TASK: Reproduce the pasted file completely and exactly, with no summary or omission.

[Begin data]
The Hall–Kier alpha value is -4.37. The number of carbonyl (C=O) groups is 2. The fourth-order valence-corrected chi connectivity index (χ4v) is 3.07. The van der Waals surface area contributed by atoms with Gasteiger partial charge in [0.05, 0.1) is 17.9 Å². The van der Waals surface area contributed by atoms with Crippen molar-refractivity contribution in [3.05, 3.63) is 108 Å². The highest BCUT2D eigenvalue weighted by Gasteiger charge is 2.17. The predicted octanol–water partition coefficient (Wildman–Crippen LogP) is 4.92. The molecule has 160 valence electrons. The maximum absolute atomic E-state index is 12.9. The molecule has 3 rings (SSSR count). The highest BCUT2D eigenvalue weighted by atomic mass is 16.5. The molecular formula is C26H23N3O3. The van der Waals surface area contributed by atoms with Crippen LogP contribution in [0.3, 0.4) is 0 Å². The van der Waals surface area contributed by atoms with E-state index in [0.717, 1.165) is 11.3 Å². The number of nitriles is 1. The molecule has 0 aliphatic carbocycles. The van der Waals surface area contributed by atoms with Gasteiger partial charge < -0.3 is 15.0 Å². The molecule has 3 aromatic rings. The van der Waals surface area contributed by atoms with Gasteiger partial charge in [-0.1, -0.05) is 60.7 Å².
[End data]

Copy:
The Hall–Kier alpha value is -4.37. The number of carbonyl (C=O) groups is 2. The fourth-order valence-corrected chi connectivity index (χ4v) is 3.07. The van der Waals surface area contributed by atoms with Gasteiger partial charge in [0.05, 0.1) is 17.9 Å². The van der Waals surface area contributed by atoms with Crippen molar-refractivity contribution in [3.05, 3.63) is 108 Å². The highest BCUT2D eigenvalue weighted by Gasteiger charge is 2.17. The predicted octanol–water partition coefficient (Wildman–Crippen LogP) is 4.92. The molecule has 160 valence electrons. The maximum absolute atomic E-state index is 12.9. The molecule has 3 rings (SSSR count). The highest BCUT2D eigenvalue weighted by atomic mass is 16.5. The molecular formula is C26H23N3O3. The van der Waals surface area contributed by atoms with Crippen LogP contribution in [0.3, 0.4) is 0 Å². The van der Waals surface area contributed by atoms with E-state index in [0.717, 1.165) is 11.3 Å². The number of nitriles is 1. The molecule has 0 aliphatic carbocycles. The van der Waals surface area contributed by atoms with Gasteiger partial charge < -0.3 is 15.0 Å². The molecule has 3 aromatic rings. The van der Waals surface area contributed by atoms with Gasteiger partial charge in [-0.1, -0.05) is 60.7 Å².